Even in chemically identical samples, the ratio of stable isotopes—such as the carbon isotopes 12C and 13C—is not necessarily the same. The isotope ratio depends on the source of the materials and how they were produced. In a biological sample, for instance, the nutrients and the growth environment could change the isotope ratio in the same tissue. As Helen Kreuzer, senior research scientist at Pacific Northwest National Laboratory in Richland, Washington, explains, “A sufficient understanding of how these principles come together in a specific system can allow one to backtrack from stable isotope ratios to synthesis/growth conditions.” In some cases, scientists explore these variations with isotope ratio mass spectrometry (IRMS). Dedicated IRMS instruments are used for light isotopes; for heavier isotopes such as lead, other dedicated instrumentation such as inductively coupled plasma MS (ICPMS) is used. The UK-based Forensic Isotope Ratio Mass Spectrometry (FIRMS) Network published an introductory good-practice guide to IRMS, available here: www.forensic-isotopes.org/gpg.html.
Isotope ratios apply to many areas of forensic science. Charles Douthitt, isotope ratio specialist at Thermo Fisher Scientific, headquartered in Waltham, Massachusetts, says, “The measurement of isotope ratios are used in many different types of forensics, including nuclear forensics, wildlife forensics, petroleum forensics, environmental forensics and food forensics. But the two most visible forensics that make use of isotope ratio MS are human forensics and criminal forensics, where the stable isotopes of the ‘bioelements’—carbon, nitrogen, sulfur, oxygen and hydrogen—are measured in the materials under investigation.”
In general, isotope ratios can be applied to forensics in three ways. First, this measurement could be used to determine whether someone or something is associated with or excluded from a crime. Second, these ratios can reveal the forgery or adulteration of a sample. “Stable isotope ratios have also been used to, for example, detect adulteration of honey with corn syrup,” Kreuzer says. Third, the analysis of stable isotopes can indicate where something is from or where someone has been. For instance, isotope ratios in bones can suggest a region where someone lived, while measurement of a drug, such as heroin, can indicate its geographic source.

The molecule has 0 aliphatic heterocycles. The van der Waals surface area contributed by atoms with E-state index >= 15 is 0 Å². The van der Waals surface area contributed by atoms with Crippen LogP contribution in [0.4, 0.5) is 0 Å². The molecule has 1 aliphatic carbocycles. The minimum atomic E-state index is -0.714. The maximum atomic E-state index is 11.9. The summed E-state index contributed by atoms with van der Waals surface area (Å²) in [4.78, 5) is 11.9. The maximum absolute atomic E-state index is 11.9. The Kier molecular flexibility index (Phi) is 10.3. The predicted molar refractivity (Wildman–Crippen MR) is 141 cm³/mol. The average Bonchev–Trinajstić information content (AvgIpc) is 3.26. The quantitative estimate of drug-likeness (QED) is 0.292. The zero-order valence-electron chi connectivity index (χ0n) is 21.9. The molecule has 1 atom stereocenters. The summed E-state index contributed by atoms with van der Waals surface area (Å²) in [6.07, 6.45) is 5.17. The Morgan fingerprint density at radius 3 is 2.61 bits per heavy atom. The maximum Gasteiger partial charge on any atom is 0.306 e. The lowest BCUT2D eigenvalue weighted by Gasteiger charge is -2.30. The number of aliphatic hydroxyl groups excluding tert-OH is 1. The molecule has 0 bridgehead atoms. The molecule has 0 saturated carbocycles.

As Lesley Chesson, president of IsoForensics in Salt Lake City, Utah, says, “Isotope ratio MS is one of many characterization tools available to the forensic scientist.” The chemical basis of isotope ratio variation for light elements comes from fractionation. “The abundance of isotopes in any given sample will vary due to naturally occurring fractionation processes,” she says. Across the landscape, for example, the evaporation and condensation of water change the relative abundance of heavy isotopes, like 2H or 18O, versus light isotopes, like 1H or 16O. “As a consequence,” Chesson says, “the isotopic composition of water bottled in Texas will be very different—that is, isotopically heavier—than water bottled in Utah.”
Kreuzer used stable isotope analysis on a sample of Bacillus anthracis spores mailed during the anthrax attacks of 2001. Genome sequences revealed the strain of the bacteria, and the U.S. Federal Bureau of Investigation (FBI) asked Kreuzer whether the mailed spores could have come from a U.S. Army facility in Utah called Dugway Proving Ground. She says, “I had performed enough research delineating the relationships between the isotope ratios of water, nutrients, and spores that I could confidently conclude that the spores had not been produced with water local to Dugway Proving Ground.” She adds, “It’s not possible to predict geographic locations from water isotope ratios by zip code—wide regions can have similar isotope ratios—but sometimes you can say with certainty that a particular water source is not consistent with a sample.”
Water also plays a part in other forensic samples. In an ongoing investigation of the “Deer Island Jane Doe”— an unidentified child’s body found in a plastic bag— hair analysis for water-related isotopes could help. “Because human hair is an isotopic tape recorder, her long hair will retain a record of the last two or three years,” Douthitt explains.*
At the Netherlands Forensic Institute (NFI) in The Hague, The Netherlands, experts use IRMS routinely for materials comparison and determining where something is from. For a materials comparison, Gerard van der Peijl, senior forensic scientist at NFI, says, “Typically, a material will be found at a crime scene—for example, gray duct tape used to bind a victim—and on the other hand, a visually similar material will be found with a suspect—for example, a roll of gray duct tape.” Using the powerful combination of microscopy, IRMS, laser-ablation ICPMS and other techniques, he says, “We try to determine whether we can discriminate the two materials.” Van der Peijl adds, “If the materials cannot be discriminated, there is a link between the materials.”
As one might expect, it gets more complicated. “To use the results in court,” says van der Peijl, “a further evaluation of the link between the materials is required.” For example, the background population variation must be analyzed if not available. “In many investigations, we encounter materials that have not been previously characterized in this manner, and hence the background population variation needs to be established,” he explains.